Since 2010, static site generators have grown more popular for web publishing, at least among geeks. I started blogging in 2001 by using the web-based SSG called Greymatter, created by Noah Grey.
Most SSG's do not have web interfaces. GitHub Pages, which uses the Jekyll SSG, permits users to create and update pages through a web browser. Authors can use GitHub's limited web-based "editor" or text area box. It's good enough most of the time.
For a more enhanced editing experience with GitHub Pages, I can connect the prose.io editor to my GitHub account. prose.io is maintained by Development Seed.
These web-based writing environments for GitHub Pages exist separately from the SSG, which is a good thing. Most SSG users create and edit their content on their local computers, using their favoriate text editors, and then they use all kinds of means to get their content uploaded, copied, synced, moved to, backed up, etc. to the final web server destination. Some of the steps used are too complex, in my opinion. Most of these solutions do not provide a means to create and edit content through a web browser.
For years, I poo-pooed static site generators because of their complexity, geekiness, and because I found it simple to search content that was stored in SQL and NoSQL databases.
But in 2016, I became a fan of static site generators for personal web publishing because of the simplicity in backing up content and moving content to another hosting provider. Plain text files that can be viewed with the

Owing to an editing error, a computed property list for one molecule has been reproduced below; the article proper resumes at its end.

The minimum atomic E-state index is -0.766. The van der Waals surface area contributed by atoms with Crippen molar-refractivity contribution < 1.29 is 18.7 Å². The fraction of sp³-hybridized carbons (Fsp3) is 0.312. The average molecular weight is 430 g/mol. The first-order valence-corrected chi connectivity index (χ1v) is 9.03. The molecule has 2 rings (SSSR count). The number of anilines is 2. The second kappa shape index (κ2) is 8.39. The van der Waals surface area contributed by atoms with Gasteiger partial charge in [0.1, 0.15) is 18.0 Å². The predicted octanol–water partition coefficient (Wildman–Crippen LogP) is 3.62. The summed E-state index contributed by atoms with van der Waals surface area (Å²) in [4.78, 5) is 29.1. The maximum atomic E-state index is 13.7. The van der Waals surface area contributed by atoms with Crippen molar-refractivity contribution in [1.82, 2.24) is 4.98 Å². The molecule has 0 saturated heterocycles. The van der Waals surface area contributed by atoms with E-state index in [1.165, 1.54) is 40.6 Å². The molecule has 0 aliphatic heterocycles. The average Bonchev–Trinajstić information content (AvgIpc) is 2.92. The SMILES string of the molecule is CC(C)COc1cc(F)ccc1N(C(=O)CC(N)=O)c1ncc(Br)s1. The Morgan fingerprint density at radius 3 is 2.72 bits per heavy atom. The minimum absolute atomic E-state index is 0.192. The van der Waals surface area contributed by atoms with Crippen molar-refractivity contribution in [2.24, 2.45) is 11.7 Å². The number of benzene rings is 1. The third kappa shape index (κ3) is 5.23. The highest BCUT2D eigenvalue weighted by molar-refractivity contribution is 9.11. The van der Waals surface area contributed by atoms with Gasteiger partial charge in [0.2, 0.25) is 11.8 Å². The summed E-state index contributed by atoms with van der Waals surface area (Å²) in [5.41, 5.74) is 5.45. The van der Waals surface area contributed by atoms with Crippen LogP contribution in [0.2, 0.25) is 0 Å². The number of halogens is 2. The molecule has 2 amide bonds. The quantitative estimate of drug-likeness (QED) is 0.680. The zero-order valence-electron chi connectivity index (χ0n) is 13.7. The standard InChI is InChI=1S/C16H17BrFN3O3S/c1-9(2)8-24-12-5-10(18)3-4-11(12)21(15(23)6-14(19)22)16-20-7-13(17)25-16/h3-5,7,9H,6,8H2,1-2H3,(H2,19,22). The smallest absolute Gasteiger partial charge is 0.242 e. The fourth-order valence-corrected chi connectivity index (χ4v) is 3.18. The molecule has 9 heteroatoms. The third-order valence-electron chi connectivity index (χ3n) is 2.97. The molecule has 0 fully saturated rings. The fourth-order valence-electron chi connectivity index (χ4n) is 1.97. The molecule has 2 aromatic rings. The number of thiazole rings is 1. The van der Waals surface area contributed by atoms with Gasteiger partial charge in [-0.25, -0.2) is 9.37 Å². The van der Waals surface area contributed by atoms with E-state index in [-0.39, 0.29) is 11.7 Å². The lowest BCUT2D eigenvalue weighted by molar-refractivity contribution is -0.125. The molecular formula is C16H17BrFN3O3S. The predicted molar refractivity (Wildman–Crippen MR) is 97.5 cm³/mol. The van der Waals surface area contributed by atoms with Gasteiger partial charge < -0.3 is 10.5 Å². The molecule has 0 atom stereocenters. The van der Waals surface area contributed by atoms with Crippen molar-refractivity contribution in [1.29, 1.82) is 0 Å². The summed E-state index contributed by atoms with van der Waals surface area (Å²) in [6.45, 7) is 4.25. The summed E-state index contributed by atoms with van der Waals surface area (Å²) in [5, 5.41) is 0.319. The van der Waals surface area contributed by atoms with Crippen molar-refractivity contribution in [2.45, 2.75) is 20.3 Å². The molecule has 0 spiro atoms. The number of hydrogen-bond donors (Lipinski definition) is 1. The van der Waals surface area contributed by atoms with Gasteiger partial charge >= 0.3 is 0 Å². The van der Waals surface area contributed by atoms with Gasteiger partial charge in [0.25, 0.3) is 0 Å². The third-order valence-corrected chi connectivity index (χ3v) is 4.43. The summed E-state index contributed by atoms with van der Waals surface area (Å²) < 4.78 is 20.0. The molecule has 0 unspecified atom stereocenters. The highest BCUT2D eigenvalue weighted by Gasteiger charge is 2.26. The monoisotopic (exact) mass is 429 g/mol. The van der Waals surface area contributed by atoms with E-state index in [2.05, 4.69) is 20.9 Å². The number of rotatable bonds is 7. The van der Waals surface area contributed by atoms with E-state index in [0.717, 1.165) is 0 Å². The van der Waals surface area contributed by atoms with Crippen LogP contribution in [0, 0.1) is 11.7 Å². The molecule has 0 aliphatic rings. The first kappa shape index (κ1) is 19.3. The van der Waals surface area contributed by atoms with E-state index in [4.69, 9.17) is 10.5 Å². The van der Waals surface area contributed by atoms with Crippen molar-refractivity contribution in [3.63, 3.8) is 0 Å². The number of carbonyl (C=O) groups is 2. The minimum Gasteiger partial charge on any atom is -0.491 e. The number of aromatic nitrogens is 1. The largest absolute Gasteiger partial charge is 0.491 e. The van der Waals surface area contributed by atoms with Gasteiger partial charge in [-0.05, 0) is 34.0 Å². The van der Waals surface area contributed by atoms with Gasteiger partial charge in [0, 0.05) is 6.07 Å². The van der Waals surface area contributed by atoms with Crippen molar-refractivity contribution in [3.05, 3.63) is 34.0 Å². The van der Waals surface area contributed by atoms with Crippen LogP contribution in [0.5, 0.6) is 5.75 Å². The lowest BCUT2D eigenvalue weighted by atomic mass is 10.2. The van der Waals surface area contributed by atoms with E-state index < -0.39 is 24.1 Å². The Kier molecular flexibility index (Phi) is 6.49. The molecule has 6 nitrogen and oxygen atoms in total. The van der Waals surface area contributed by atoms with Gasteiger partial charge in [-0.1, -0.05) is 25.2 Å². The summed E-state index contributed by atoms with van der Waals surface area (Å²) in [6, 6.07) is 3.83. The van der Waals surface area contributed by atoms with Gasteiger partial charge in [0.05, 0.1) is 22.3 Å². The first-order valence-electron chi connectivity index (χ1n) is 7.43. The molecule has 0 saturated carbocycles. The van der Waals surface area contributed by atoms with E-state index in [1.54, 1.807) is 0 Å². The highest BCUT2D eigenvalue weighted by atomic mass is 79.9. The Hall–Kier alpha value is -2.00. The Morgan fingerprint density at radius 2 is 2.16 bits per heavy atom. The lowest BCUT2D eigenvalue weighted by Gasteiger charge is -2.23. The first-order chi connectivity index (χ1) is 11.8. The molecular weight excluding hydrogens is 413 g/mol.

cat command appealed to me. And I liked the lack of moving parts, associated with an SSG. No database and caching servers required.
But I also like to have the ability to create and update content through a web browser.
In 2016, I created web-based SSG in Perl called Wren that I use to manage my personal website sawv.org. In 2018, I created a similar web-based SSG in Lua called Sora.
Both Wren and Sora are API based. The "client" code manages the interactions with the user's web browser. The client code runs on a server, however, and it uses REST to interact with the API code by sending and receiving JSON. The APIs are not quite CRUD, since I don't provide a delete option.
But since my Wren app supports the IndieWeb's Micropub spec on the server, then any Micropub client can be used to create and edit content. These Micropub clients could be web-based or native apps that run on mobile devices or desktop/laptop computers.
Sora, however, does not support Micropub.
Both Wren and Sora, however, could be used without a web browser. I can create the plain text markup content on a local machine or on the server and use a command prompt utility to create the HTML page. Wren and Sora contain these commands.
I created my first, interactive web app in the fall of 1996. I like to read (or retrieve), create, and update through the web browser, my favorite app.